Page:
<img height="1" width="1" style="display:none;" alt="" src="https://px.ads.linkedin.com/collect/?pid=3882185&amp;fmt=gif">
Skip to main content
Jim Baldwin

By: Jim Baldwin on June 13th, 2024

Print/Save as PDF

Ashcroft Nautical Clock and Other Instruments Recovered from the Sea

shipwrecks | Clock

If you work in any industry that uses pressure and temperature instrumentation to keep your process applications running safely and efficiently, there's a good chance you are familiar with Ashcroft gauges or sensors. That's because Ashcroft has been making pressure and temperature measurement instruments since its inception more than 170 years ago. What you may not know, however, is that Ashcroft also made nautical clocks in the late 1800s.

I have been working at Ashcroft for more than 30 years. As Vice President and General Manager of Ashcroft North America, it is my job to know Ashcroft's history and the breadth and depth of products we've offered over the years. Seeing the timeline of instruments displayed in the lobby of our Stratford, CT headquarters is always a thrill. But nothing can tell a story like the recent discoveries of Ashcroft instruments found in sunken ships that had been lost at sea for more than a century. 

In this article, you will learn about two such discoveries that occurred in the past year alone. Each incident sheds a little light on how Ashcroft got its start and why we remain one of the leading authorities in the field of pressure and temperature instrumentation. 

Ashcroft nautical clock found in shipwreck off the coast of Bridgeport, CT 

Recently, I met Kurt Mintell, a retired U.S. Marine who now works for the Army Corps of Engineers. Kurt is also a recreational diver who operates from multiple dive boats searching for shipwrecks.

During one of these excursions off the Long Island coast, Kurt was diving from a vessel called RV Karma. He came across the remains of a shipwreck. The wooden structure was almost gone, but the ship's bow, boiler, engine, propeller, stern and propeller shaft were all visible. During the exploration, buried near the engine, Kurt saw something that looked like a metal plate. He removed it and resurfaced to the dive boat for further investigation of the find.

Figure 1. Kurt Mintell searching for lost artifacts from a shipwreck off the coast of Bridgeport, CT.

Underwater Dive for Clock

Figure 2. The unidentified clock found at sea. 

kurt with clock

After extensive cleanup, Kurt could see what looked like the mechanisms of a clock and was able to see the markings that confirmed it was made by the Ashcroft Manufacturing Company.  He was also able to read an inscription on the clock's dial that said "Neafie & Levy Ship Building Company".  Excited to have a clue that could identify the ship, Kurt handed the clock to his historian to search the archives for more clues. Unfortunately, this was a dead end.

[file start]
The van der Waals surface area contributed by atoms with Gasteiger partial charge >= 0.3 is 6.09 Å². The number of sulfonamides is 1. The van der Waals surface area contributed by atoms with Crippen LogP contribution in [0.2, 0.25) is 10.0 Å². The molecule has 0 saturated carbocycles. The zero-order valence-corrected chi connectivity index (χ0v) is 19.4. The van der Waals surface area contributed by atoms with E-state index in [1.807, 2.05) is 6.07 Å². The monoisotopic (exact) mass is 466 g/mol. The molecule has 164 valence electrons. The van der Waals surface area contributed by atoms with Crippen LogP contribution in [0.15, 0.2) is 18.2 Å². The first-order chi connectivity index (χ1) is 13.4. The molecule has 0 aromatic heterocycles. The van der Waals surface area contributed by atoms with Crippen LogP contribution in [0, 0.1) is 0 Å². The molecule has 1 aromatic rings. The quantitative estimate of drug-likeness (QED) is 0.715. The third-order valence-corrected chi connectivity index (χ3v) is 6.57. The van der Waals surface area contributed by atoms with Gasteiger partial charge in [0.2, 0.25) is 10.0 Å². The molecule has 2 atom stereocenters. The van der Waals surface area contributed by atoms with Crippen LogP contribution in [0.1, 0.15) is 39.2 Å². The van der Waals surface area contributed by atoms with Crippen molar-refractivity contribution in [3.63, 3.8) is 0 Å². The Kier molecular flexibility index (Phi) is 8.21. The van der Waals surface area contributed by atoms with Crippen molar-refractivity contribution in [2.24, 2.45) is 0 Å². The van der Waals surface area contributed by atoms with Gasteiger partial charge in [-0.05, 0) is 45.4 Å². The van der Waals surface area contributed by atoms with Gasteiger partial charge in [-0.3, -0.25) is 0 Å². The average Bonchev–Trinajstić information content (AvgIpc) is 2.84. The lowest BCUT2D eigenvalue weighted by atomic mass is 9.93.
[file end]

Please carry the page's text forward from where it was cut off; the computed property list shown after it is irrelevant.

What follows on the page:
Figure 3. The restored Ashcroft Manufacturing Company nautical clock.

cleaned clock

The ship's identity is finally revealed.

Two years after the initial find of the Ashcroft clock, Kurt and his crew went back to the wreck site to search for more clues to identify the ship they had discovered. During this dive, they located the ship's cargo and were amused to discover that the ship was carrying sewing machines. This big break led to more research into the archives where they found an article that documented a shipwreck off Stratford ShoalStratford Shoal (also known as Middle Ground) is midway between Long Island and the Connecticut shore and marked by a lighthouse so crews can easily navigate through this challenging patch of water.

According to the article, the incident involved lighthouse keeper, William Hardwick and a steamship called the Calvin Tompkins. The Calvin Tomkins was moving sewing machine castings up the coast from New York to Bridgeport, CT for delivery to the Singer Sewing Machine plant in Bridgeport, CT. A severe storm caused the ship to take on water and eventually sink. Keeper Hardwick is credited for rescuing seven men from the wreck that killed two crewmen. 

Figure 3. An article documenting the Calvin Tomkins shipwreck.

Clock Shipwreck Article

Diving for treasures is a risky business. 

Searching for shipwrecks is an extremely expensive and time-intensive endeavor that involves a lot of risk. Often these excursions take you more than 250 miles off shore where you can be on the water for 5-6 days doing 200-300 foot deep dives to see what's sitting at the bottom. Kurt explains,